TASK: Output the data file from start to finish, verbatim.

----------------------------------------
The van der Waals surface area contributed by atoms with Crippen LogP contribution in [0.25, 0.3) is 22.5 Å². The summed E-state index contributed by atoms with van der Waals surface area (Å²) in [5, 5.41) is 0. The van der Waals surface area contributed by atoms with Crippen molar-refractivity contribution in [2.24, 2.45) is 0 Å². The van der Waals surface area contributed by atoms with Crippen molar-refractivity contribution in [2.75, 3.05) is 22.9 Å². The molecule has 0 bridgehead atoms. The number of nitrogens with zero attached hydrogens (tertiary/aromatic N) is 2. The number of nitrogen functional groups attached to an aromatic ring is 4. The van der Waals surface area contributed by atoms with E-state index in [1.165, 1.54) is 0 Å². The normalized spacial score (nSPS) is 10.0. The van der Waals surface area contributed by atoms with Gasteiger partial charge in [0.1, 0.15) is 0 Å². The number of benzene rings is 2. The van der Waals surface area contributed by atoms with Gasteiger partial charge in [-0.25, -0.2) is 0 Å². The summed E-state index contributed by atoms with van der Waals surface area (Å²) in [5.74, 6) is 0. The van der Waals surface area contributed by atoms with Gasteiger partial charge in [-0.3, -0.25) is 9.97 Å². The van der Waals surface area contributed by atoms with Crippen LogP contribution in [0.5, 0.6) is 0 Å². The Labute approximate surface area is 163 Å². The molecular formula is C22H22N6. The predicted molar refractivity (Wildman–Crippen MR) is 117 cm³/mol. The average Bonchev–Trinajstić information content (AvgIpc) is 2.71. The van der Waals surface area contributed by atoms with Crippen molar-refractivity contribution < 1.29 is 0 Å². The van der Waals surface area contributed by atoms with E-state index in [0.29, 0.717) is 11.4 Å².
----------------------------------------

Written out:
The van der Waals surface area contributed by atoms with Crippen LogP contribution in [0.25, 0.3) is 22.5 Å². The summed E-state index contributed by atoms with van der Waals surface area (Å²) in [5, 5.41) is 0. The van der Waals surface area contributed by atoms with Crippen molar-refractivity contribution in [2.24, 2.45) is 0 Å². The van der Waals surface area contributed by atoms with Crippen molar-refractivity contribution in [2.75, 3.05) is 22.9 Å². The molecule has 0 bridgehead atoms. The number of nitrogens with zero attached hydrogens (tertiary/aromatic N) is 2. The number of nitrogen functional groups attached to an aromatic ring is 4. The van der Waals surface area contributed by atoms with E-state index in [1.165, 1.54) is 0 Å². The normalized spacial score (nSPS) is 10.0. The van der Waals surface area contributed by atoms with Gasteiger partial charge in [0.1, 0.15) is 0 Å². The number of benzene rings is 2. The van der Waals surface area contributed by atoms with Gasteiger partial charge in [-0.25, -0.2) is 0 Å². The summed E-state index contributed by atoms with van der Waals surface area (Å²) in [5.74, 6) is 0. The van der Waals surface area contributed by atoms with Gasteiger partial charge in [-0.3, -0.25) is 9.97 Å². The van der Waals surface area contributed by atoms with Crippen LogP contribution in [0.5, 0.6) is 0 Å². The Labute approximate surface area is 163 Å². The molecular formula is C22H22N6. The predicted molar refractivity (Wildman–Crippen MR) is 117 cm³/mol. The average Bonchev–Trinajstić information content (AvgIpc) is 2.71. The van der Waals surface area contributed by atoms with Crippen molar-refractivity contribution < 1.29 is 0 Å². The van der Waals surface area contributed by atoms with E-state index in [0.29, 0.717) is 11.4 Å².